Joshua Bell released his newest album yesterday. The CD, simply titled “Bach”, is Bell’s first recording collaboration with the London-based Academy of St. Martin in the Fields since becoming the orchestra’s music director in 2011.
If you’re expecting another predictable round of Bach concertos, you may be surprised. This album includes the monumental Chaconne from Partita No. 2 with Mendelssohn’s rare piano accompaniment (adapted for orchestra), as well as Schumann’s accompaniment of the Gavotte en Rondeau from Partita No. 3. It’s not the way you would want to hear solo Bach every day. In fact, Mendelssohn’s addition practically turns the Chaconne into a completely new piece. Still, these offerings fall to the category of historical curiosity and are worth exploring.
It’s the A Minor and E Major Violin Concertos which make this recording stand out. The connection between Bell and the Academy of St. Martin in the Fields feels more like chamber music than a violin solo with orchestra accompaniment. There is incredible attention to detail, balance, and sense of dialogue. In the haunting second movement of the E Major Concerto, the bass line converses with the solo violin, while long sustained chords in the violins suggest an atmosphere of mystery. Bell occasionally adds ornaments and captures the joy of the Baroque dance-like rhythms. Air on the G String is also included. “Bach” is available on iTunes.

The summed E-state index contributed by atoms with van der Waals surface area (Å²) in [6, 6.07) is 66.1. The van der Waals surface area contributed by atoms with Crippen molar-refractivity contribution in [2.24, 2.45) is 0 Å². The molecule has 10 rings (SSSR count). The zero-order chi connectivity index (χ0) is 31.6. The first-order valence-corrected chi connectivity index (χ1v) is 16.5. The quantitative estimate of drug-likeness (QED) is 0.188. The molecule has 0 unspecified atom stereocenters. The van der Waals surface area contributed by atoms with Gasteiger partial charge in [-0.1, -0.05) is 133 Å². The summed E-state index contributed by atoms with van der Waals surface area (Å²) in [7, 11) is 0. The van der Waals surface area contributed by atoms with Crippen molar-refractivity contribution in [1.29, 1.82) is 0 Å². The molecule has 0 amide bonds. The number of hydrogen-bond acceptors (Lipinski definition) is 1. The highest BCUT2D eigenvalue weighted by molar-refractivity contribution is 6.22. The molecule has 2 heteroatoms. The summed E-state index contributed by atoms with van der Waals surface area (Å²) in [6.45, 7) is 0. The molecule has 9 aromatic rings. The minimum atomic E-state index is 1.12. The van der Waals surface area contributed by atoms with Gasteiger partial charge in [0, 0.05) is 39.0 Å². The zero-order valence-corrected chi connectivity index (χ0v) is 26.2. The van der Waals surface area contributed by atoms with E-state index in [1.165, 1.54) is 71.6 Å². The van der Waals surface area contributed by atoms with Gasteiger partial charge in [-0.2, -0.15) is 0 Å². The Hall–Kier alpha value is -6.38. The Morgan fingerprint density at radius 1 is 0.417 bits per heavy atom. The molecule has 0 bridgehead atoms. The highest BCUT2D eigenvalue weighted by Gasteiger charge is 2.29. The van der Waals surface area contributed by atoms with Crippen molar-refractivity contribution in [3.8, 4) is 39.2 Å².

The release of Joshua Bell’s CD coincided with his return to the Washington D.C. metro yesterday. This time, unlike his extensively publicized 2007 experiment, commuters recognized him and stopped to listen.
You can hear Bell with the Academy of St. Martin in the Fields in this clip of the final movement of Mendelssohn’s Violin Concerto. Also, listen to him play the Bach Chaconne in its original, unaccompanied form: